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The Rumbling Storm About Fiction And Identity Politics

I'm a fiction writer, and yet when people ask me what I write about, I go speechless - I stutter, stumble and nervously laugh off the question. Because there isn't a label or a pithy description which I can comfortably reel off, there isn't only one idea that I'm interested in; fiction is a freedom I don't wish to circumscribe. And yet, I can see a sentence already sitting in their heads, just waiting for me to speak it...

Fiction and Identity Politics? Since Lionel Shriver's speech on the subject at the Brisbane Writers Festival, old ghosts have risen and new imperatives exalted.

I'm a fiction writer, and yet when people ask me what I write about, I go speechless - I stutter, stumble and nervously laugh off the question. Because there isn't a label or a pithy description which I can comfortably reel off, there isn't only one idea that I'm interested in; fiction is a freedom I don't wish to circumscribe. And yet, I can see a sentence already sitting in their heads, just waiting for me to speak it: 'I write about Asian women and their problems.' Oh, did I forget to mention I'm a woman of Indian origin who lives in Britain?

So it appears my fiction writing isn't defined by my intelligence and imagination, but by my ethnicity and gender. A strait-jacket that I reject. Sorry Yassmin Abdel-Magied.

My first novel, A Wicked Old Woman, did indeed tackle the subject of Asianness, immigration et al, and was described as 'the first intrinsically British-Asian novel.* However, I moved on, because arranged marriages and Asianness were a creative dead end. It's here that I part company with those who see fiction writing as coming entirely from experience, or as the means of recording a community's life. We have history and journalism for that.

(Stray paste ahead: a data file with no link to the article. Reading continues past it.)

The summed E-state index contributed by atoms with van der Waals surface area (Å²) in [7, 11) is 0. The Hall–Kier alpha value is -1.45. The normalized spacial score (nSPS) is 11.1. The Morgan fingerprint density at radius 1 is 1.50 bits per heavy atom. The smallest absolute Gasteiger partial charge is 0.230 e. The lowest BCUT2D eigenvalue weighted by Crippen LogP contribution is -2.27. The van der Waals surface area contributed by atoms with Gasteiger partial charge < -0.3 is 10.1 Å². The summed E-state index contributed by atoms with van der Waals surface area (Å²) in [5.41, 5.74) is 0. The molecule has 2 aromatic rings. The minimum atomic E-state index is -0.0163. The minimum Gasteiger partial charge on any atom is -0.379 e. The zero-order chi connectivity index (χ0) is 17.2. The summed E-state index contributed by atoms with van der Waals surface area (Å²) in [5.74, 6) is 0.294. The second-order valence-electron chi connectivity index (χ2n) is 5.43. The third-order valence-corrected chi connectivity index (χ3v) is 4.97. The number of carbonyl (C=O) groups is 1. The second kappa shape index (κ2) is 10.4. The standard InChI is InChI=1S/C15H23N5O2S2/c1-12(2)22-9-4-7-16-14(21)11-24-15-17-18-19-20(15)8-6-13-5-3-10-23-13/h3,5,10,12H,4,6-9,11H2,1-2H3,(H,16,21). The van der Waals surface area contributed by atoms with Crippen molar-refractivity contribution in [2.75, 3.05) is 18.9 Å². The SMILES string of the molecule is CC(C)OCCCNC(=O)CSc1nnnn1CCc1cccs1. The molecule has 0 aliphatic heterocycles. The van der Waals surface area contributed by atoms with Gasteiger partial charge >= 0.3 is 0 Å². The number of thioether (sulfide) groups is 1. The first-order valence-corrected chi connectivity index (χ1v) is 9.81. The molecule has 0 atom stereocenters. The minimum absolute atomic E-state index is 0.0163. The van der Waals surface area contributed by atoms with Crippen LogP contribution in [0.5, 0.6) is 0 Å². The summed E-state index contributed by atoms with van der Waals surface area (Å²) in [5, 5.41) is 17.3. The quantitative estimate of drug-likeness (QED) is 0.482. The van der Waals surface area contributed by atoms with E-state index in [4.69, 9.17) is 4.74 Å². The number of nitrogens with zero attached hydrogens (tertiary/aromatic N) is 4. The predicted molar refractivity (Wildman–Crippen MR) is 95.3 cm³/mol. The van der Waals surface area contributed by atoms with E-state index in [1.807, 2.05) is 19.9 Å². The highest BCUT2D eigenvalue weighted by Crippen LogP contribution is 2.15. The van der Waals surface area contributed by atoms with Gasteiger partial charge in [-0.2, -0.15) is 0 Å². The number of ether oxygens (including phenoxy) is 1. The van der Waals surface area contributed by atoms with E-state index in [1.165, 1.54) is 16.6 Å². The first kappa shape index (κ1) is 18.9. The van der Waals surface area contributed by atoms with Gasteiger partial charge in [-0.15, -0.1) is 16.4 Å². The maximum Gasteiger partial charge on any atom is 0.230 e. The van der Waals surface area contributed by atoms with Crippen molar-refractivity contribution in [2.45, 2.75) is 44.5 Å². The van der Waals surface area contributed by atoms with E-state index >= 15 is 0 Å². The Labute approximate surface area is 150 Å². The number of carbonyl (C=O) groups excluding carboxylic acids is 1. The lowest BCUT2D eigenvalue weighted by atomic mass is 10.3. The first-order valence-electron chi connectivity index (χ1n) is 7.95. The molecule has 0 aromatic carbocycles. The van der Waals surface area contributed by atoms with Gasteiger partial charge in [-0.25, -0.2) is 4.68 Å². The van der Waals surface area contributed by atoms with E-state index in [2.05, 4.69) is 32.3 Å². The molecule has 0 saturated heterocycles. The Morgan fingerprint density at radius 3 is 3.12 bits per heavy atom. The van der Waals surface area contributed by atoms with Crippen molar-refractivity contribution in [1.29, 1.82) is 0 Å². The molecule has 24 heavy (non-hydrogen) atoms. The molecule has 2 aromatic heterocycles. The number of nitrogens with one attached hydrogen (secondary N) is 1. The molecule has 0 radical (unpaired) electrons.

I doubt that fiction can ever be explained or adequately described by a word or a sentence. We can use analogies, judge it by what it does or does not do, but even then, we'll never pin it down - and never should we try to. We would impoverish and diminish ourselves. Fiction comes from the known and unknown parts of us, from the intellectual and the imaginative, from the precision of language to the magic of imagery, from the good and evil of us, the truthful and the untrue. It's part of our yearning to find purpose and meaning, to expand our hearts and minds; to engage with a wider world, philosophies that aren't ours, and a humanity that is as flawed as it is amazing.

Shriver, in her speech, described the fall-out of the sombrero scandal at Bowdoin College, in which students had been disciplined for wearing sombreros at a party, deemed to be "an act of ethnic stereotyping," and asked the following question "But what does this have to do with writing fiction? The moral of the sombrero scandals is clear: you're not supposed to try on other people's hats. Yet that's what we're paid to do, isn't it? Step into other people's shoes, and try on their hats." Well yes and no. Because the fiction writer's 'hats' aren't entirely literal nor entirely invented. The fiction writer needs to exercise responsibility along with freedom. Writers can't claim to be ignorant of history or its consequences.

The ethoses of cultural appropriation** and identity politics*** are the latest progeny of colonialism and racism, therefore the fiction writer needs to be a little ahead of the game. Shriver can't pretend she doesn't know her country's history with Mexico. She's right to reject any attempt forbidding fiction writers, from writing about characters who don't come from their own background, but fails to place a responsibility on writers to first check out their own prejudices and preconceptions; their ability, or inability, to create imaginative veracity for such characters.

The play 'Counting Stars,' by Atiha Sen Gupta, a recent success in London, was about two Nigerian characters. Sen Gupta is of Indian and Sri Lankan parentage. The play was gripping, funny and tragically moving. Sen Gupta has deservedly won an award for it. The point here is that Sen Gupta didn't treat them as 'foreigners,' or the 'other' and understood the inner workings of their situation. For her, they had the same humanity as herself and she cared about them. On the other hand, the TV series Indian Summers, which was scheduled for ten series, died an early death after only two. Set in Simla, during the British Raj, it entirely failed to convince with its Indian characters, particularly Aafrin, who had no eco-system of his own and whose character was undeveloped and erratic. I have no problem with the writer Paul Rutman, (white, male) writing the series, but his Indian characters should have had the same dramatic value and space as his English characters. The 'Indian world' should have been as fully realized as the 'English world'. When discussing the series with friends, a young Asian woman concluded, 'they don't really care.'